Cfp: Routledge Volume: Planetary Health Humanities and Pandemics

deadline for submissions: 
July 31, 2021
full name / name of organization: 
The Research Center for Planetary Literary and Cultural Studies (CELCP), University of Montreal

Call for Papers 

Routledge Volume

Planetary Health Humanities and Pandemics

Heike Härting and Heather Meek (eds.) 


In her path-breaking book on the symbiotic evolution of planetary life, Symbiotic Planet: A New Look at Evolution(1998), the biologist Lynn Margulis rethinks the common conception that viruses and germs are mere harbingers of disease and death. While undeniably causing infectious and fast-spreading disease, viruses are also, in her view, “sources of evolutionary variation” (64) and symbiotic change. As with bacteria and microbes, viruses inhabit living organisms and transform their genetic make-up. They are, Norman McLeod observes, “one of the least understood” life forms, generating, in N. Katherine Hayles’ words, “new kinds of origin stories . . . about the emergence of life on earth.” “We can no more be cured of our viruses,” Margulis remarks, “than we can be relieved of our brains’ frontal lobes: we are our viruses” (64). Thus, viruses and microbes are agents not merely of death, but also of bio-genetic and ontological planetary transformation.

What happens, then, when viruses, bacteria, and the infectious diseases they generate become the volatile ground of emerging planetary ontologies, of multiple temporalities and ‘hauntologies,’ and of conjoined regional and communal health responsibilities? How and to what end does a presumably natural “nonhuman planetmate” (Margulis 11) such as a virus or a bacterium prompt a crisis of pandemic proportions, inciting medical, cultural, and political emergencies, which, in turn, engender vastly uneven social effects and vulnerabilities, and demand, as this collection of essays suggests, a planetary response? What are, as N. Katherine Hayles asks, some of the “new thoughts” pandemics invite us “to think”?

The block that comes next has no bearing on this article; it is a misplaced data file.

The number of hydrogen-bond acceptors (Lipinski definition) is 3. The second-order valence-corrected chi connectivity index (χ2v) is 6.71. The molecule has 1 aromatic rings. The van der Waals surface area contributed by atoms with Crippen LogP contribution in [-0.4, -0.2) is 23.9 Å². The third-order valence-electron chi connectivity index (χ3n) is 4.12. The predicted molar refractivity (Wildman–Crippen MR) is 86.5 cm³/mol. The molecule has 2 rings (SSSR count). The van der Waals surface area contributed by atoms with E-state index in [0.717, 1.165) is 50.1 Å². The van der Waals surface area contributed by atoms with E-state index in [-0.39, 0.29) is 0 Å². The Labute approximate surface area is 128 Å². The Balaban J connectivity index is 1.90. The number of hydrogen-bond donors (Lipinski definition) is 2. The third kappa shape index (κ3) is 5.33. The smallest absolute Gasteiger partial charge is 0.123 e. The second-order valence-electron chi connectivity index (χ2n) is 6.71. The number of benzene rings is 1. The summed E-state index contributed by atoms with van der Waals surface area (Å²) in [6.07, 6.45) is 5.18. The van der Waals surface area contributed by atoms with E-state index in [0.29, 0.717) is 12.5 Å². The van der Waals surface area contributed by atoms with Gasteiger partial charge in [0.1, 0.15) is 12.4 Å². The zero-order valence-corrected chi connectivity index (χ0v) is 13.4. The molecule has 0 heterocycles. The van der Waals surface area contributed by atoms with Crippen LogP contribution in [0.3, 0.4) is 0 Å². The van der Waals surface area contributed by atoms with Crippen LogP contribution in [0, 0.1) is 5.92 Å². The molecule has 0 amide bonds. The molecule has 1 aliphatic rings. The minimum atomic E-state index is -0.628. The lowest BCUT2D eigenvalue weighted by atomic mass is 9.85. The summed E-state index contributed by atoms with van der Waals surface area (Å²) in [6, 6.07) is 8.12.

Inspired initially by the COVID-19 pandemic, we have come to envision this collection of essays as a pluri-disciplinary project with an expanded thematic and conceptual framework that both includes and looks beyond explorations of the current global health crisis. The collection will therefore rethink what constitutes a ‘pandemic’ – drawing variously on history, science, and the literary imagination – and consider an assortment of pandemic narratives which treat, among other pathologies, plague, smallpox, tuberculosis, influenza, HIV/AIDS, Ebola, COVID-19, and various forms of addiction. Its conceptual and theoretical scope will trace the formation and representation of pandemics across intersecting discursive fields, and include the study of discourses ranging from the biomedical, cultural, and historical, to the bio-technological, political, and socio-economic.   

The collection has two central aims. First, it seeks to examine different forms and contexts through which pandemics are narrated and to consider the ways in which they transform medical and political conceptions of health, the body, collectivity, and biopolitical governance. Second, working from the premise that past and current pandemics make blatantly visible the inevitable interdependence of humans, nonhumans, and their shared environment, the collection will expand and re-imagine the Health Humanities by considering it on a planetary scale. It will attempt to move away from models of scientific certainty and anthropocentric health, and rely instead on moremalleable and wide-reaching scientific and imaginative planetary epistemologies.